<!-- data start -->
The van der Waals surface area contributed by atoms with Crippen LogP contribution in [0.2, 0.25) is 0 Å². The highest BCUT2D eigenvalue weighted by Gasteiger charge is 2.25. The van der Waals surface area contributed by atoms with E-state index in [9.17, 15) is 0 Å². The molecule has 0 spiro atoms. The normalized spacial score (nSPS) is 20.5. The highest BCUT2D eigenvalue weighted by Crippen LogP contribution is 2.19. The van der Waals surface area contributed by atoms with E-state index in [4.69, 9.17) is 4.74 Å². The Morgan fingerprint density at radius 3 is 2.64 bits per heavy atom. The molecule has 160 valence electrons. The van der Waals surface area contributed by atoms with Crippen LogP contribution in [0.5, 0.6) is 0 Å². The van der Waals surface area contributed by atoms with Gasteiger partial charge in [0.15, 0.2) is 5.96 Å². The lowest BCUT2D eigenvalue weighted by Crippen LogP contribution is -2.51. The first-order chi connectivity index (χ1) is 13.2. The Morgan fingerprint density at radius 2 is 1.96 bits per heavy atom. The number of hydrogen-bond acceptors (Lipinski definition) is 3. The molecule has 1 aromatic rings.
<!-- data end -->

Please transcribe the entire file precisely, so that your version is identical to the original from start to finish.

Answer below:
The van der Waals surface area contributed by atoms with Crippen LogP contribution in [0.2, 0.25) is 0 Å². The highest BCUT2D eigenvalue weighted by Gasteiger charge is 2.25. The van der Waals surface area contributed by atoms with E-state index in [9.17, 15) is 0 Å². The molecule has 0 spiro atoms. The normalized spacial score (nSPS) is 20.5. The highest BCUT2D eigenvalue weighted by Crippen LogP contribution is 2.19. The van der Waals surface area contributed by atoms with E-state index in [4.69, 9.17) is 4.74 Å². The Morgan fingerprint density at radius 3 is 2.64 bits per heavy atom. The molecule has 160 valence electrons. The van der Waals surface area contributed by atoms with Crippen LogP contribution in [0.5, 0.6) is 0 Å². The van der Waals surface area contributed by atoms with Gasteiger partial charge in [0.15, 0.2) is 5.96 Å². The lowest BCUT2D eigenvalue weighted by Crippen LogP contribution is -2.51. The first-order chi connectivity index (χ1) is 13.2. The Morgan fingerprint density at radius 2 is 1.96 bits per heavy atom. The number of hydrogen-bond acceptors (Lipinski definition) is 3. The molecule has 1 aromatic rings.